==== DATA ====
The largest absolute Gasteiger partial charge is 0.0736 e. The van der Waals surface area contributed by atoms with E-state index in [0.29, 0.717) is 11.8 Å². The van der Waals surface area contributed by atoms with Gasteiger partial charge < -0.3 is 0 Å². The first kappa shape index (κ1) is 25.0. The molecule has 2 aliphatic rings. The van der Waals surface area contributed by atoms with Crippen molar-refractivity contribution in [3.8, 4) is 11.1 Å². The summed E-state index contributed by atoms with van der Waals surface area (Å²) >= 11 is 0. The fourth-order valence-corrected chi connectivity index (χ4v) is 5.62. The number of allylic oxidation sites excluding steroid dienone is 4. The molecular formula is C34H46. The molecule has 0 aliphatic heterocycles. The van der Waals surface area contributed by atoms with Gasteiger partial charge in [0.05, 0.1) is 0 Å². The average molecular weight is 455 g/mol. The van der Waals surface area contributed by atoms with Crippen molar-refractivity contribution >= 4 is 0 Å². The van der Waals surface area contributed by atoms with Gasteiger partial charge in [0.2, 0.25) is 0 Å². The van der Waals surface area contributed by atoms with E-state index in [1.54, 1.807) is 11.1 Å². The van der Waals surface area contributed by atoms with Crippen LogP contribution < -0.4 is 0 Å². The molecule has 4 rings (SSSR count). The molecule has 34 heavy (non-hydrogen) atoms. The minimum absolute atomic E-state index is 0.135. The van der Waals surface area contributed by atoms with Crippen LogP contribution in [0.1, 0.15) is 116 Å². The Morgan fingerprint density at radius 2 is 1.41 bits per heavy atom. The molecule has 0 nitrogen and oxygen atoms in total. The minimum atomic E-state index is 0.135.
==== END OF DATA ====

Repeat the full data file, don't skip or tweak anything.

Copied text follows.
The largest absolute Gasteiger partial charge is 0.0736 e. The van der Waals surface area contributed by atoms with E-state index in [0.29, 0.717) is 11.8 Å². The van der Waals surface area contributed by atoms with Gasteiger partial charge < -0.3 is 0 Å². The first kappa shape index (κ1) is 25.0. The molecule has 2 aliphatic rings. The van der Waals surface area contributed by atoms with Crippen molar-refractivity contribution in [3.8, 4) is 11.1 Å². The summed E-state index contributed by atoms with van der Waals surface area (Å²) >= 11 is 0. The fourth-order valence-corrected chi connectivity index (χ4v) is 5.62. The number of allylic oxidation sites excluding steroid dienone is 4. The molecular formula is C34H46. The molecule has 0 aliphatic heterocycles. The van der Waals surface area contributed by atoms with Gasteiger partial charge in [0.05, 0.1) is 0 Å². The average molecular weight is 455 g/mol. The van der Waals surface area contributed by atoms with Crippen molar-refractivity contribution >= 4 is 0 Å². The van der Waals surface area contributed by atoms with Gasteiger partial charge in [0.2, 0.25) is 0 Å². The van der Waals surface area contributed by atoms with E-state index in [1.54, 1.807) is 11.1 Å². The van der Waals surface area contributed by atoms with Crippen LogP contribution < -0.4 is 0 Å². The molecule has 4 rings (SSSR count). The molecule has 34 heavy (non-hydrogen) atoms. The minimum absolute atomic E-state index is 0.135. The van der Waals surface area contributed by atoms with Crippen LogP contribution in [0.1, 0.15) is 116 Å². The Morgan fingerprint density at radius 2 is 1.41 bits per heavy atom. The molecule has 0 nitrogen and oxygen atoms in total. The minimum atomic E-state index is 0.135.